WAR and Those Who Fight Them

My favorite childhood game was WAR.  I was born in 1949, and by the time I was ten, only fifteen years after the end of WW II, I think I played WAR every day.  Complete with stick guns and rocks for grenades, the children in our suburban working class neighborhood fought the Germans we called “Krauts” and fended off the Japanese we called “Japs” with ferocious tenacity.  Most of our parents were Veterans.  My best friend’s father earned the Distinguished Flying Cross piloting a B-29 bomber over the Pulaski Oil Fields in Europe.  My father served in the Pacific and my friend Eddie Golden – his father was wounded at Normandy.

Hollywood bolstered images of glory with the Audie Murphy story and the Longest Day was my favorite childhood movie.  As a child playing war you would get shot, fall down, count to ten and then pop back up with stick gun blazing.   Such childhood games strengthened our courage and our capacity to distinguish between right and wrong.   The enemy was clearly identified, the goal fully understood and the outcome assured.  Then came Vietnam and much of our fighting force were draftees and the political goals ambiguous at best.  My friends and family were conscripted to fight an unpopular war that was now brought into our homes with the advent of television.  It didn’t take long for the national resolve on Vietnam to collapse before a skeptical world.  Our soldiers came home and there were no celebrations or flags thanking them for their service.  In fact their service was often ridiculed and many veterans felt some shame or rejection by their country.

Now we have a volunteer army engaged in two wars in Iraq and Afghanistan.  The current volunteer army is made up of recruits that remember 9/11 and want to be part of the national effort to extract our pound of flesh.   Forget failed policy or ineptness in execution by our policy leaders; let’s focus for a few moments on the tip-of-the-spear.   The combat infantry soldier in the most remote and dangerous post in Afghanistan faces a war of insurgency that requires tactics and firepower that stagger the imagination.  After a year of being embedded with a battle hardened platoon in the Korengal Valley in Afghanistan, Sebastian Junger published his account of the daily existence of the combat infantry soldier in his new book, War.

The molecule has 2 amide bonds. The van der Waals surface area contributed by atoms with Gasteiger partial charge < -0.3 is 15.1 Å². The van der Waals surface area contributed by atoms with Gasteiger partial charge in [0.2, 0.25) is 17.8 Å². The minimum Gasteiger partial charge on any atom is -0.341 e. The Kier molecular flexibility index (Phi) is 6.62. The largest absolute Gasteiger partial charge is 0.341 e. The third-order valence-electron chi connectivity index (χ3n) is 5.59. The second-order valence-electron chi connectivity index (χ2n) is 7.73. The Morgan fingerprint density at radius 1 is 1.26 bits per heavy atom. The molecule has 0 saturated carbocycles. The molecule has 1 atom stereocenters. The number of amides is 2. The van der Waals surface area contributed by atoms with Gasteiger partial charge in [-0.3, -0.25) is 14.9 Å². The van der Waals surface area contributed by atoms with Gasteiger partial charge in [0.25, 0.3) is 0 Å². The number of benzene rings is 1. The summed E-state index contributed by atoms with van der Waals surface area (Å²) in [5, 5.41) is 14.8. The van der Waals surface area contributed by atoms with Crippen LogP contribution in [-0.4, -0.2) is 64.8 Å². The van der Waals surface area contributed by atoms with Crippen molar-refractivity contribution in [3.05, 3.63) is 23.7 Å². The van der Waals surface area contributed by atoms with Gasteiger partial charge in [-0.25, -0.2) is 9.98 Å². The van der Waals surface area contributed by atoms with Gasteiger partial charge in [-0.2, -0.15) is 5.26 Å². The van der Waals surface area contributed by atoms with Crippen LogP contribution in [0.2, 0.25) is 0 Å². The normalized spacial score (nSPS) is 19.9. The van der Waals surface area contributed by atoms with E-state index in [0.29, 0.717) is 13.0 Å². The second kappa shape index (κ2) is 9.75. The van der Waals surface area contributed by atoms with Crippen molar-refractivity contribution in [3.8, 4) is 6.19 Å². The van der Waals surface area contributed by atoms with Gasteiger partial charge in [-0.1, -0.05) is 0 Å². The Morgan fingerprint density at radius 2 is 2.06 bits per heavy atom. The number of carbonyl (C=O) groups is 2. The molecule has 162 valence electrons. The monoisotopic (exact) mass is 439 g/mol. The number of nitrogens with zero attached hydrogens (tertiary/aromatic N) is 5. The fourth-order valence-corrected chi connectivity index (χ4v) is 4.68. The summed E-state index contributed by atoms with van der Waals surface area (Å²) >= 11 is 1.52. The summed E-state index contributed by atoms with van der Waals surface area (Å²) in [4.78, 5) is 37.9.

When understood from the perspective of the daily foot soldier engaged in combat – war is an adrenaline rush unparalleled in our development as males.   I say males, because current US Policy prohibits women from serving in front line combat units.  Make no mistake about it – women are dying in these wars and paying a huge price as they support the combat unit.  Junger discovered that combat is not about the big picture or advancing some noble policy conceived in Washington, it is about taking care of your brother.  There is choreography in combat that enables you to address your fears, creates the capacity to kill and then to finally demonstrate a love that is comparable to our language of faith – he laid down his life for another.